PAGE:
“I looked for someone who might rebuild the wall of righteousness that guards the land. I searched for someone to stand in the gap in the wall so I wouldn’t have to destroy the land, but I found no one. So now I will pour out my fury on them, consuming them with the fire of my anger. I will heap on their heads the full penalty for all their sins. I, the Sovereign Lord, have spoken!” – Ezekiel 22:30-31.
In the ancient world of the Bible, cities had walls surrounding them to provide protection from enemies. When the wall was breached, the city was vulnerable to destruction; the only way to secure it was for people to risk their lives by literally standing in the gap in the wall and fighting the enemy. Throughout the Old Testament, God had an up-and-down relationship with Israel. They will serve Him, then turn to other Gods, backslide, follow Baal, repent, obey God, get into sin, worship someone else, repent… and so on. It was a cycle that lasted centuries.
In Ezekiel, we read the words that express the sadness of God when He found no one willing to stand in the gap for Israel. Judgment was coming, but God looked for someone to get in the way. Ezekiel 22:30, “I looked for someone who might rebuild the wall of righteousness that guards the land. I searched for someone to stand in the gap in the wall so I wouldn’t have to destroy the land, but I found no one.”Although the Ezekiel passage deals with the sins of Jerusalem, it applies to us today. So how does standing in the gap apply to us individually and corporately as the church?
What these words tell us today is that God is still seeking people to stand in the gap for His people. He still wants us to pray, serve, and be vulnerable to the needs of His people.
The Apostle Paul understood firsthand the power of standing in the gap. In his letter to the Roman church, he implored them to pray for him, writing, “Dear brothers and sisters, I urge you in the name of our Lord Jesus Christ to join in my struggle by praying to God for me. Do this because of your love for me, given to you by the Holy Spirit” (Romans 15:30). He likewise beseeched the church in Ephesus, “And pray for me, too. Ask God to give me the right words so I can boldly explain God’s mysterious plan that the Good News is for Jews and Gentiles alike” (Ephesians 6:19). Throughout his epistles, Paul urged his fellow believers to stand in the gap for him.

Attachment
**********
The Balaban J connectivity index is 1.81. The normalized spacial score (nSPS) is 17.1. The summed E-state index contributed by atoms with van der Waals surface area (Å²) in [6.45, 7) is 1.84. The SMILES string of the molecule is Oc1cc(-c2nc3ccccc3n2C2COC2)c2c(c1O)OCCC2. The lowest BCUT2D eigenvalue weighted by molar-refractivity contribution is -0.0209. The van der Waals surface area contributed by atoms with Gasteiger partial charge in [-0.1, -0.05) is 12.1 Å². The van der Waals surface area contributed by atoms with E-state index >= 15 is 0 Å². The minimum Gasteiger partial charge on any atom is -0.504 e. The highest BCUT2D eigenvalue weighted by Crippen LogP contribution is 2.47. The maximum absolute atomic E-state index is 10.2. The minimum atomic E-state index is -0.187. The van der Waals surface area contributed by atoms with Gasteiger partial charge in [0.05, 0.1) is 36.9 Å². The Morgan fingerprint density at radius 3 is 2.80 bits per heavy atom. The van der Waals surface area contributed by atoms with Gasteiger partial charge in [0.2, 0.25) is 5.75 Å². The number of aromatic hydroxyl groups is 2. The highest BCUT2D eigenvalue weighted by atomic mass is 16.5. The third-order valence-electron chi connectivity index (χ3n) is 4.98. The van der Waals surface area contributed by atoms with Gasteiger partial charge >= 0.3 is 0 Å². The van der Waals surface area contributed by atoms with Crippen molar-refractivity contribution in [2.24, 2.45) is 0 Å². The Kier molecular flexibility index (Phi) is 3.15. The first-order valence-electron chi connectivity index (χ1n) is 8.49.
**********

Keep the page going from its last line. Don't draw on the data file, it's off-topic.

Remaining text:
Spiritually, standing in the gap could mean being a prayer warrior, interceding for your family, for people in need, or for your country. It could mean tackling a challenging assignment or sacrificially helping others. It could mean praying for the sick or being a faithful servant in your church or community. The reality is that standing in the gap can bring some uncomfortable things into our lives. One willingness to put ourselves out there and enter the stories and lives of people and stand in the gap in prayer and advocacy can be uncomfortable, to say the least. It is easy to stand in the gap sitting in our living rooms than to put a human face and a story on that same topic.
Clearly, God’s heart is moved to act when people cry out on behalf of others. When we as believers stand in the gap.
- God calls each and every one of us to stand in the gap whenever, however, and wherever there is a need in the world, in the community, or in our families. Agree or disagree and why?
- Would you consider yourself an intercessor? How so?